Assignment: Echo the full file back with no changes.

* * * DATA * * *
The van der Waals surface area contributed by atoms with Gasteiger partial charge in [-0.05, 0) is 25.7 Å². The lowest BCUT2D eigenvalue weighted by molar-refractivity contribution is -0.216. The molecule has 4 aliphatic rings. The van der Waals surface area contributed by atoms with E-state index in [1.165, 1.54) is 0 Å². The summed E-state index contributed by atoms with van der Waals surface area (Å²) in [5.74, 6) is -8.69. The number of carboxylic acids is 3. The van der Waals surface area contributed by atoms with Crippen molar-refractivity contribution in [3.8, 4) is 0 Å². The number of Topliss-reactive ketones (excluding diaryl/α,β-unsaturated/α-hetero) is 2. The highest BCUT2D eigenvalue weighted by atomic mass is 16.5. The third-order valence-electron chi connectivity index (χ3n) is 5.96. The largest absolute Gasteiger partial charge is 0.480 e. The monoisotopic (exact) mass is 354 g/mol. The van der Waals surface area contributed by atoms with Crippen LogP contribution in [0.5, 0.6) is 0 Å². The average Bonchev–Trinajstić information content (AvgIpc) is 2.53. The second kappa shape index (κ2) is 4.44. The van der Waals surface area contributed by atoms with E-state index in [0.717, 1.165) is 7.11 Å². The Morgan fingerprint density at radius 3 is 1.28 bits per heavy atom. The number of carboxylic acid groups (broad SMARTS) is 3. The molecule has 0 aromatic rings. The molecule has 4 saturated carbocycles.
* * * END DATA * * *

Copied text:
The van der Waals surface area contributed by atoms with Gasteiger partial charge in [-0.05, 0) is 25.7 Å². The lowest BCUT2D eigenvalue weighted by molar-refractivity contribution is -0.216. The molecule has 4 aliphatic rings. The van der Waals surface area contributed by atoms with E-state index in [1.165, 1.54) is 0 Å². The summed E-state index contributed by atoms with van der Waals surface area (Å²) in [5.74, 6) is -8.69. The number of carboxylic acids is 3. The van der Waals surface area contributed by atoms with Crippen molar-refractivity contribution in [3.8, 4) is 0 Å². The number of Topliss-reactive ketones (excluding diaryl/α,β-unsaturated/α-hetero) is 2. The highest BCUT2D eigenvalue weighted by atomic mass is 16.5. The third-order valence-electron chi connectivity index (χ3n) is 5.96. The largest absolute Gasteiger partial charge is 0.480 e. The monoisotopic (exact) mass is 354 g/mol. The van der Waals surface area contributed by atoms with Crippen LogP contribution in [0.5, 0.6) is 0 Å². The average Bonchev–Trinajstić information content (AvgIpc) is 2.53. The second kappa shape index (κ2) is 4.44. The van der Waals surface area contributed by atoms with E-state index in [0.717, 1.165) is 7.11 Å². The Morgan fingerprint density at radius 3 is 1.28 bits per heavy atom. The number of carboxylic acid groups (broad SMARTS) is 3. The molecule has 0 aromatic rings. The molecule has 4 saturated carbocycles.